How to Wash Your Hands
The New York Times has a terrific video showing how to wash your hands. You’ve probably been doing it wrong all these years.

How do you Disinfect?
The Journal of Hospital Infection has noted that all standard disinfectants are effective with known coronaviruses, such as sodium hypochlorite, hydrogen peroxide, or ethanol solutions. As of Mid March, 2020 they have not be tested on COVID-19, but it is likely such solutions will work as well for it and the WHO is recommending their use. As of mid-March, 2020 they have not be tested on COVID-19, but it is likely such solutions will work as well for it. Specifically, the Journal has noted that all household cleaning products can help kill viruses. The Journal also noted that all standard disinfectants are effective with known human coronaviruses which can be efficiently inactivated by surface disinfection procedures with 62-71% ethanol, 0.5% hydrogen peroxide or 0.1% sodium hypochlorite” or bleach used for a minute.

Your Phone
The most likely source of infection that people overlook is their cell phone as both hands and face come in routine contact with it, often many times per day.  Read this helpful NYT article for info. and how to clean a cell phone.

Making your own Disinfectants
If they are hard to find you can make your own, for example one to two table spoons of bleach in a quart of water can be put into a standard (used) spray bottle and used. Soap and water are very effective sanitizers and should be used first. Hand sanitizers should contain at least 60% alcohol and should be rubbed all over the surfaces of the hands (not into the hands, this is not lotion) until they are dry. Don’t wipe off the sanitizing agent before it dries. Here’s a recipe from Wired to make your own.

Wired’s favorite recipe involves glycerol, a pure 100% grade substance used in medical applications, but when this writer checked Amazon (03/19/20) there was none in stock anywhere. There was plenty of glycerin (also called glycerol and glycerin) which is a manufactured product that contains ≥95% glycerol; however, it is not necessarily “pure” medical-grade glycerol. Glycerin is a by-product of soap manufacturing. It can come from any source of oil or fat, animal or vegetable. It can also be synthetically produced by processing petroleum. propylene and chlorine. It is used in many cosmetic products and “could” be safe for making hand sanitizer. Pure glycerol should be used in unguents used to treat burns and cuts, however. In general glycerol and glycerin are pretty much the same thing.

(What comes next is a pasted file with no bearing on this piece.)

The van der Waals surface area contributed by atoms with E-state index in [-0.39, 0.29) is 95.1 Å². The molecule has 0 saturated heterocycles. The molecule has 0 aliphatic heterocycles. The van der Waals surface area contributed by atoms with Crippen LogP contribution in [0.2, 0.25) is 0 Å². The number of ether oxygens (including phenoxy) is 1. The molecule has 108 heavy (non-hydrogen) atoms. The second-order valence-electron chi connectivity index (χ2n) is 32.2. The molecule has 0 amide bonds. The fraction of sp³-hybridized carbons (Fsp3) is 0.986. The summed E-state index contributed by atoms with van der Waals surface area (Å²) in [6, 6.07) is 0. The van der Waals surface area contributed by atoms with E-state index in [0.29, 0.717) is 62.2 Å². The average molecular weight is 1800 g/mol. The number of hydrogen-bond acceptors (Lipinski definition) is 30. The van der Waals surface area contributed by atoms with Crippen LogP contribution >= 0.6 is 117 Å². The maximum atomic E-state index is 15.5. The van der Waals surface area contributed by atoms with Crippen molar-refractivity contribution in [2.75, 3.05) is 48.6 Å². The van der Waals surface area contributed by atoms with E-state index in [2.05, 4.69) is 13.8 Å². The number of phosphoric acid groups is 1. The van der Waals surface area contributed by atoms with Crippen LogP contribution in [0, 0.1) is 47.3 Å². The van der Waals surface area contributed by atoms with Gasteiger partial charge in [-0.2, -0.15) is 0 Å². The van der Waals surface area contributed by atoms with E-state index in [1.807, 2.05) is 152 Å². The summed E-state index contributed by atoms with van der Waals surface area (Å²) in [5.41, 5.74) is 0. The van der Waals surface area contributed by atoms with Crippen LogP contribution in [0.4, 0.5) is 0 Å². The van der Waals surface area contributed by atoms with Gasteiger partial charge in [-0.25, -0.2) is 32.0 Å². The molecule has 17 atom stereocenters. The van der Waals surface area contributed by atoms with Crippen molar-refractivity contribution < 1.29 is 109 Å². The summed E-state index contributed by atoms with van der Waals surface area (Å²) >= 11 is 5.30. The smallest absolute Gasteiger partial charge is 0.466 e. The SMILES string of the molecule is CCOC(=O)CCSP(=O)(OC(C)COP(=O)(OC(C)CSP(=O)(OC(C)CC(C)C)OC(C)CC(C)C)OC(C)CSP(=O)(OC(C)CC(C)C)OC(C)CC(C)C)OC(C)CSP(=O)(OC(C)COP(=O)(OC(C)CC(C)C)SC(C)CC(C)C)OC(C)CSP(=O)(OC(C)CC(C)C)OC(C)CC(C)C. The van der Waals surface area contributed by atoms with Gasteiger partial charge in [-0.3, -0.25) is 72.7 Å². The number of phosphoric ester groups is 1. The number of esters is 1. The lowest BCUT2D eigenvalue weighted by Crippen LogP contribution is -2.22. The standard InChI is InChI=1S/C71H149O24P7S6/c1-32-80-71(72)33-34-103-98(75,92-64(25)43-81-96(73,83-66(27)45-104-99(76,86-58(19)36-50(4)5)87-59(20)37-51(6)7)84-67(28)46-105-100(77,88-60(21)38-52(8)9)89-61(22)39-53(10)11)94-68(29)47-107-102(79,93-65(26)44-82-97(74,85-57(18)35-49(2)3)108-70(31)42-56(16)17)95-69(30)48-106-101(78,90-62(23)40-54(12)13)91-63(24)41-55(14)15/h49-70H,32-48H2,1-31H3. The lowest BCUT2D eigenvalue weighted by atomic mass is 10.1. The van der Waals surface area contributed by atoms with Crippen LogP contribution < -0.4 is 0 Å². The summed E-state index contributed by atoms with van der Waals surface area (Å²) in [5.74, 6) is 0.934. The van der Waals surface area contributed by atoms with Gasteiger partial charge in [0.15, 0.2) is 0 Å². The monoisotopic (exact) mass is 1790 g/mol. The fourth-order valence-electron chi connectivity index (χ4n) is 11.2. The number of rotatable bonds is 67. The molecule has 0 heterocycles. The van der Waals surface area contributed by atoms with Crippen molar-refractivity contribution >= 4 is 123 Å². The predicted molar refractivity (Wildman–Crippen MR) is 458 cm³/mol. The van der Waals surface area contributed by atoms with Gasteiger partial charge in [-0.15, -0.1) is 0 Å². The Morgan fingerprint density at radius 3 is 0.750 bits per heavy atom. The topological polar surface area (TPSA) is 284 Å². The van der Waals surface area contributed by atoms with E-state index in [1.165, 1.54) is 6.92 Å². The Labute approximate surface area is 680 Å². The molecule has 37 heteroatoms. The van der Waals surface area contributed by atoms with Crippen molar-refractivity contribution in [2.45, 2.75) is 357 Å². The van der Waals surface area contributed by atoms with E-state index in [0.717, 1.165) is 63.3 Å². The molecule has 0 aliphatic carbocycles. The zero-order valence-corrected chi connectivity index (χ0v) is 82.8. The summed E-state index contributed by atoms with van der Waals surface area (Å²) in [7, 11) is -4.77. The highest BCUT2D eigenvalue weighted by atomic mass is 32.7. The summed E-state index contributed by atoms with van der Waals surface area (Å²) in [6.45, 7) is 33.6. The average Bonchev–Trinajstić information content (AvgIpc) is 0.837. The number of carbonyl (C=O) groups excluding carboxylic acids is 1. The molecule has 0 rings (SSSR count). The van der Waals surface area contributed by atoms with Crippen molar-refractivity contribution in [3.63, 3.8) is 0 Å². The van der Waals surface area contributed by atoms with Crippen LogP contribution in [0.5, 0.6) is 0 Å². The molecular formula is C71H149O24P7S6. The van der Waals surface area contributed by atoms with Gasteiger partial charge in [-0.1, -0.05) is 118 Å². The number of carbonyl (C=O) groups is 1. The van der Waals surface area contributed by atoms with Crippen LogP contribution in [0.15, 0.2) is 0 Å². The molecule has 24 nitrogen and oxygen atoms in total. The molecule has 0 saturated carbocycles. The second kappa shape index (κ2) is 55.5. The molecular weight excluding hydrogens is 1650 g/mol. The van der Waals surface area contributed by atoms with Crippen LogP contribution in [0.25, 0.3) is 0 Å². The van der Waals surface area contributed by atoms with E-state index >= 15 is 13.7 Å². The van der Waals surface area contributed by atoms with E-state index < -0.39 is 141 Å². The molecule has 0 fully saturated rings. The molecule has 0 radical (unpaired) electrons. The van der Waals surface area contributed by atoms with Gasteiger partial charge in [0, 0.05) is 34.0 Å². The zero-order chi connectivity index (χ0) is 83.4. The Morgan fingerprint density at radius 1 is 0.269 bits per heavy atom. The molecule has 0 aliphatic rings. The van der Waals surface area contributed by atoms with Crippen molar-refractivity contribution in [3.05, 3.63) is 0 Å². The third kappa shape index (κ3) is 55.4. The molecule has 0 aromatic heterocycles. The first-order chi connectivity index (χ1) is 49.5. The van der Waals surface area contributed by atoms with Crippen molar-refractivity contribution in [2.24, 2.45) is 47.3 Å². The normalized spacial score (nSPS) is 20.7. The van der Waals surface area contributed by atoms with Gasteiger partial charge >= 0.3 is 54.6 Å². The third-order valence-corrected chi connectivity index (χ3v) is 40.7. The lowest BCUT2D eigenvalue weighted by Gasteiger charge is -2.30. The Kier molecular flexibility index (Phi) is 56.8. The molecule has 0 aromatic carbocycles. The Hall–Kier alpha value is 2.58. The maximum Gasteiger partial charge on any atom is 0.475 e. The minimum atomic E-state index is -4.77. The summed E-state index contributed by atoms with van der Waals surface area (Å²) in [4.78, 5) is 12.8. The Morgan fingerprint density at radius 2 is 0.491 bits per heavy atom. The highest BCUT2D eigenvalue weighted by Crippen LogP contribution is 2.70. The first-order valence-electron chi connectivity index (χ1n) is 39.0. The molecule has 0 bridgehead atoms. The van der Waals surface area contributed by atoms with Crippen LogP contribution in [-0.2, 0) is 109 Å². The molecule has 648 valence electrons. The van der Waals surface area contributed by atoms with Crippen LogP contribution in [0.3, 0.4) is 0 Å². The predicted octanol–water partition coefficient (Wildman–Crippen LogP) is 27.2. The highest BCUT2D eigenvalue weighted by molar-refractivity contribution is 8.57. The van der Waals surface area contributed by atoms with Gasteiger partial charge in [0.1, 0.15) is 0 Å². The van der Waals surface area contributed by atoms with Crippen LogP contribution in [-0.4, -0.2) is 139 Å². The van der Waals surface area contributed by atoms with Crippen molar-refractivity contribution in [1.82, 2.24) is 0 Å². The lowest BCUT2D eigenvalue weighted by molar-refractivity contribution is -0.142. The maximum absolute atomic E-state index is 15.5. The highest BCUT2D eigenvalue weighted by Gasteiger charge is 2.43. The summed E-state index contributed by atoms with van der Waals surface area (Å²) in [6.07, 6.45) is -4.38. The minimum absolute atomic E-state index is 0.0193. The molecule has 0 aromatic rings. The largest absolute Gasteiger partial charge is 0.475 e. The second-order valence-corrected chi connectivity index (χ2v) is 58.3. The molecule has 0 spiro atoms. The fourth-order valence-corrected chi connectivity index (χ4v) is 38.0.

Glycerin is used in hand lotions, sunscreens, facial masks and soaps as it has moisturizing qualities. This combats the drying effect of alcohol rubbed on the hands or face. It is very common in baby skin products. If you get into it, this
article offers nine recipes for making various skin care/beauty products out of glycerin; however, all advise using VG or vegetable glycerin. A good company that makes the stuff is 18C, or consider kosher products. 18C’s recipe for facial cleanser might be perfect. Start with these ingredients:
  • 1/2 cup distilled water
  • 1 1/2 tablespoon vegetable glycerine
  • 1 1/2 tablespoon cornstarch
  • Glass jar with lid, heatproof
Then make the product:
  1. Mix the water with the glycerine and cornstarch in the jar
  2. Put the lid on the jar
  3. Place the jar in a pot of water on the stove
  4. Bring the water to a boil
  5. Heat the jar until the mixture becomes clear
  6. Remove the jar and let it cool
Finally, to make it antiseptic, mix it with 60% or more pure Ethanol Alcohol. Pour the resulting solution into a old, empty hand sanitizer bottle.

One thing to watch out for is some glycerin is derived from animal fat, whereas if you are looking for cosmetic grade (to use on your body) you will probably want vegetable glycerin (VG). Looking for USP (complies with the United States Pharmacopoeia) says nothing about the source and means only that it is Pharma Grade Glycerine. Food grade is actually somewhat lower in standards, still that is what is used in products applied to skin. Searching the internet for 100% food grade or kosher should yield only VG products.

Do not use baby wipes. BTW, keep any sanitizer away from children who should be supervised when and if they use it, between 2011-2015 US poison control centers received about 85,000 calls about possible poisoning in children by hand sanitizer swallowing and other exposure. They can’t get you drunk, but after just a mouthful or two they can cause severe alcohol poisoning. Here’s a good deal of
information about hand sanitizer from the CDC.

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